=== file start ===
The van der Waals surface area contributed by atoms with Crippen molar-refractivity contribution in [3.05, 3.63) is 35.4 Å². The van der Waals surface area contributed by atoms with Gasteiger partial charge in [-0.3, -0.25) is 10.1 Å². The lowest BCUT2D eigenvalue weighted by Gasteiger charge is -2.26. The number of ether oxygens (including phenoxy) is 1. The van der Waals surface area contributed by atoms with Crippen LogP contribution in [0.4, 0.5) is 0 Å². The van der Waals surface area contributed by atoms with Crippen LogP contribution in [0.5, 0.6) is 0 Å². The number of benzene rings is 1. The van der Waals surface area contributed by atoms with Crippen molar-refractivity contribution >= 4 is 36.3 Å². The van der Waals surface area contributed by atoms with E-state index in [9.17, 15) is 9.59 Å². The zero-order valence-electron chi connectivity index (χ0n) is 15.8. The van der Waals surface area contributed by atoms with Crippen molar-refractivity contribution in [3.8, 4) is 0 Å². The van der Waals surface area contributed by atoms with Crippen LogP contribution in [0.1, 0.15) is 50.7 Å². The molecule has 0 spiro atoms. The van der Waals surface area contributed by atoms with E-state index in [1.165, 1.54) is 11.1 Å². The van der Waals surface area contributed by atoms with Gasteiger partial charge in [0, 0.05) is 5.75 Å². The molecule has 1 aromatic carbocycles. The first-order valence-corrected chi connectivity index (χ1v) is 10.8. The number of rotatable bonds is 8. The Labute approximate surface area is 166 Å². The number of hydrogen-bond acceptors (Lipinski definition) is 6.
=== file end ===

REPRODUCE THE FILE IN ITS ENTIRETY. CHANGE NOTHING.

The van der Waals surface area contributed by atoms with Crippen molar-refractivity contribution in [3.05, 3.63) is 35.4 Å². The van der Waals surface area contributed by atoms with Gasteiger partial charge in [-0.3, -0.25) is 10.1 Å². The lowest BCUT2D eigenvalue weighted by Gasteiger charge is -2.26. The number of ether oxygens (including phenoxy) is 1. The van der Waals surface area contributed by atoms with Crippen LogP contribution in [0.4, 0.5) is 0 Å². The van der Waals surface area contributed by atoms with Crippen LogP contribution in [0.5, 0.6) is 0 Å². The number of benzene rings is 1. The van der Waals surface area contributed by atoms with Crippen molar-refractivity contribution >= 4 is 36.3 Å². The van der Waals surface area contributed by atoms with E-state index in [9.17, 15) is 9.59 Å². The zero-order valence-electron chi connectivity index (χ0n) is 15.8. The van der Waals surface area contributed by atoms with Crippen molar-refractivity contribution in [3.8, 4) is 0 Å². The van der Waals surface area contributed by atoms with Crippen LogP contribution in [0.1, 0.15) is 50.7 Å². The molecule has 0 spiro atoms. The van der Waals surface area contributed by atoms with E-state index in [1.165, 1.54) is 11.1 Å². The van der Waals surface area contributed by atoms with Gasteiger partial charge in [0, 0.05) is 5.75 Å². The molecule has 1 aromatic carbocycles. The first-order valence-corrected chi connectivity index (χ1v) is 10.8. The number of rotatable bonds is 8. The Labute approximate surface area is 166 Å². The number of hydrogen-bond acceptors (Lipinski definition) is 6.